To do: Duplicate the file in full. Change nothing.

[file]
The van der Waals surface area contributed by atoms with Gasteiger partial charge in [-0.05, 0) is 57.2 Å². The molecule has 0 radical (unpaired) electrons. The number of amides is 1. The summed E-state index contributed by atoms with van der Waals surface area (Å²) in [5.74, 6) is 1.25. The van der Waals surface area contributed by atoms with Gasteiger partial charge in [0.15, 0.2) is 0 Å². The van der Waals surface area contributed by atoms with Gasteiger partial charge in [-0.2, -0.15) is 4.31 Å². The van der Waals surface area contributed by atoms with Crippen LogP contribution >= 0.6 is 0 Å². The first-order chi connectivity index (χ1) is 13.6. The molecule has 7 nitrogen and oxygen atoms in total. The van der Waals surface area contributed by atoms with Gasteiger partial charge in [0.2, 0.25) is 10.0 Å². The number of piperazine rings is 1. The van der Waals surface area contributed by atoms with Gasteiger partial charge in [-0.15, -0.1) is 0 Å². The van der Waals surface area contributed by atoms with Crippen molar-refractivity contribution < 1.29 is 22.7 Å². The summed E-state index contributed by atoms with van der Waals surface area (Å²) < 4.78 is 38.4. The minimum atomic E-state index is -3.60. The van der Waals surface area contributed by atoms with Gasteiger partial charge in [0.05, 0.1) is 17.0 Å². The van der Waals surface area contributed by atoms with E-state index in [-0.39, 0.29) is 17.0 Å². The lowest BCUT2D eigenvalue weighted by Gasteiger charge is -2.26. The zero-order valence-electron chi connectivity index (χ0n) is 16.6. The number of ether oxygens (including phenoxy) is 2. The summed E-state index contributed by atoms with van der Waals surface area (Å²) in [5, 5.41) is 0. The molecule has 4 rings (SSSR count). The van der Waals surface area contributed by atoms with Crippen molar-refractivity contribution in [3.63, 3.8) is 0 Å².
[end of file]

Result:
The van der Waals surface area contributed by atoms with Gasteiger partial charge in [-0.05, 0) is 57.2 Å². The molecule has 0 radical (unpaired) electrons. The number of amides is 1. The summed E-state index contributed by atoms with van der Waals surface area (Å²) in [5.74, 6) is 1.25. The van der Waals surface area contributed by atoms with Gasteiger partial charge in [0.15, 0.2) is 0 Å². The van der Waals surface area contributed by atoms with Gasteiger partial charge in [-0.2, -0.15) is 4.31 Å². The van der Waals surface area contributed by atoms with Crippen LogP contribution >= 0.6 is 0 Å². The first-order chi connectivity index (χ1) is 13.6. The molecule has 7 nitrogen and oxygen atoms in total. The van der Waals surface area contributed by atoms with Gasteiger partial charge in [0.2, 0.25) is 10.0 Å². The number of piperazine rings is 1. The van der Waals surface area contributed by atoms with Gasteiger partial charge in [-0.15, -0.1) is 0 Å². The van der Waals surface area contributed by atoms with Crippen molar-refractivity contribution < 1.29 is 22.7 Å². The summed E-state index contributed by atoms with van der Waals surface area (Å²) < 4.78 is 38.4. The minimum atomic E-state index is -3.60. The van der Waals surface area contributed by atoms with Gasteiger partial charge in [0.05, 0.1) is 17.0 Å². The van der Waals surface area contributed by atoms with E-state index in [-0.39, 0.29) is 17.0 Å². The lowest BCUT2D eigenvalue weighted by Gasteiger charge is -2.26. The zero-order valence-electron chi connectivity index (χ0n) is 16.6. The number of ether oxygens (including phenoxy) is 2. The summed E-state index contributed by atoms with van der Waals surface area (Å²) in [5, 5.41) is 0. The molecule has 4 rings (SSSR count). The van der Waals surface area contributed by atoms with Crippen molar-refractivity contribution in [3.63, 3.8) is 0 Å².